VISITING THE PALACE OF JUSTICE, BRUSSELS
Ever since reading about the fact that defendants keep escaping justice by being able to flee from the Palace of Justice in Brussels (for example in a NY Times article in 2009), I was curious to visit the building. Being in Brussels for a conference in April 2010 meant I could see the place.
It is indeed an impressive building, not only from an architectural point of view (19th century neoclassicism), but also in its sheer size and complexity. Covering 26,000 sqm and boasting 44 (!!) entrances, it is a complete maze. I didn’t manage to find the main entrance, so made my way into one of the small side entrances – no security, no control, no one there, no questions asked. I was able to wander the building, up and down many levels, through long corridors with dozens or maybe hundreds of doors, passing by several courtyards – all completely undisturbed. I finally arrived in the main courtyard and also found the main entrance, which I then used to exit the building.
The building struck me as an odd combination of relatively high levels of visibility around the main courtyard, especially across different levels, and highly limited movement routes. Other parts of the building showcased interesting vistas, but didn’t make orientation easy, and lots of corners, niches and massive columns must make a little hide-and-seek game highly enjoyable.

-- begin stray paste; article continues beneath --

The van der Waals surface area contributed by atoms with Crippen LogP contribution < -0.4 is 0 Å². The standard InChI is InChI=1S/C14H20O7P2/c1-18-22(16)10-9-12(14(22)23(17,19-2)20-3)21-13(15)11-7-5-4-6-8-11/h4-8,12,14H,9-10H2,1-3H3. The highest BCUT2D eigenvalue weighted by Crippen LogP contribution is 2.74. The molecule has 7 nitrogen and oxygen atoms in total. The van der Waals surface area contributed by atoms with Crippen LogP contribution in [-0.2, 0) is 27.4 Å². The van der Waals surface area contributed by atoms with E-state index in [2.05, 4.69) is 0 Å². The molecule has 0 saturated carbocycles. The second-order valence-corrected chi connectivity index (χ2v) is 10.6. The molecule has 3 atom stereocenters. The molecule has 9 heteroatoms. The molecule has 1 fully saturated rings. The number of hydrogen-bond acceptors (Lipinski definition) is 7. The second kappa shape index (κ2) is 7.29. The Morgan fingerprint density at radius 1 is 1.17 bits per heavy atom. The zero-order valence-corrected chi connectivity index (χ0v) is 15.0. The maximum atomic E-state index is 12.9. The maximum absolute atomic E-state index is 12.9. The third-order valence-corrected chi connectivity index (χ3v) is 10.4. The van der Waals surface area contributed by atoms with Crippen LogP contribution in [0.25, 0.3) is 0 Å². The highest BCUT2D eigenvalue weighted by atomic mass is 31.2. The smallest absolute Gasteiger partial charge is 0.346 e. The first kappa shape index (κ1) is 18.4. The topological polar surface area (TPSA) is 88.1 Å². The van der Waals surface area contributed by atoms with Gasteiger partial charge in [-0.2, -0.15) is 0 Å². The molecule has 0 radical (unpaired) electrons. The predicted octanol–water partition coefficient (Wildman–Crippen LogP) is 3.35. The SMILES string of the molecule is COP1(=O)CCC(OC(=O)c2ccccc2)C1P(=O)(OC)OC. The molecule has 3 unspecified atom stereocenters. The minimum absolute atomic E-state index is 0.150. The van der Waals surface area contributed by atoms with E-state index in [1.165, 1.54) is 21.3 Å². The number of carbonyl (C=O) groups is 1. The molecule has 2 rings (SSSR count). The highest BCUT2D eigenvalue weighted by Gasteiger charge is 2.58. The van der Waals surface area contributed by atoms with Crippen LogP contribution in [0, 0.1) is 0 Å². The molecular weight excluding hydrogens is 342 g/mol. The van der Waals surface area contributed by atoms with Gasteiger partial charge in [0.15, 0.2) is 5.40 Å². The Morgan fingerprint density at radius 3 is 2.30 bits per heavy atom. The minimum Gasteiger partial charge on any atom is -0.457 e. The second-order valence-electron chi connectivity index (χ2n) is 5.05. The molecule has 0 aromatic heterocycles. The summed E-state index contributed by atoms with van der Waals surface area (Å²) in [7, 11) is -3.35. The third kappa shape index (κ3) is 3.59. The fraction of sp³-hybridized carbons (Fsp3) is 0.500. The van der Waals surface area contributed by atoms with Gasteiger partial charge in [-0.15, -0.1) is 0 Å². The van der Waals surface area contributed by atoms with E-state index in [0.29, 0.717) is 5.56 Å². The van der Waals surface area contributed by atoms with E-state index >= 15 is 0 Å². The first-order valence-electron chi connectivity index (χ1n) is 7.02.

Comparing this to my visit of the Royal Courts of Justice in London, which is highly controlled (e.g. bag scan at entry) I wonder though – is this an appropriate spatial configuration for a court building? How intelligible is the building? Is there really a broken relationship between seeing and walking? And does this contribute to the fact that defendants can escape with relative ease and a little help from their friends?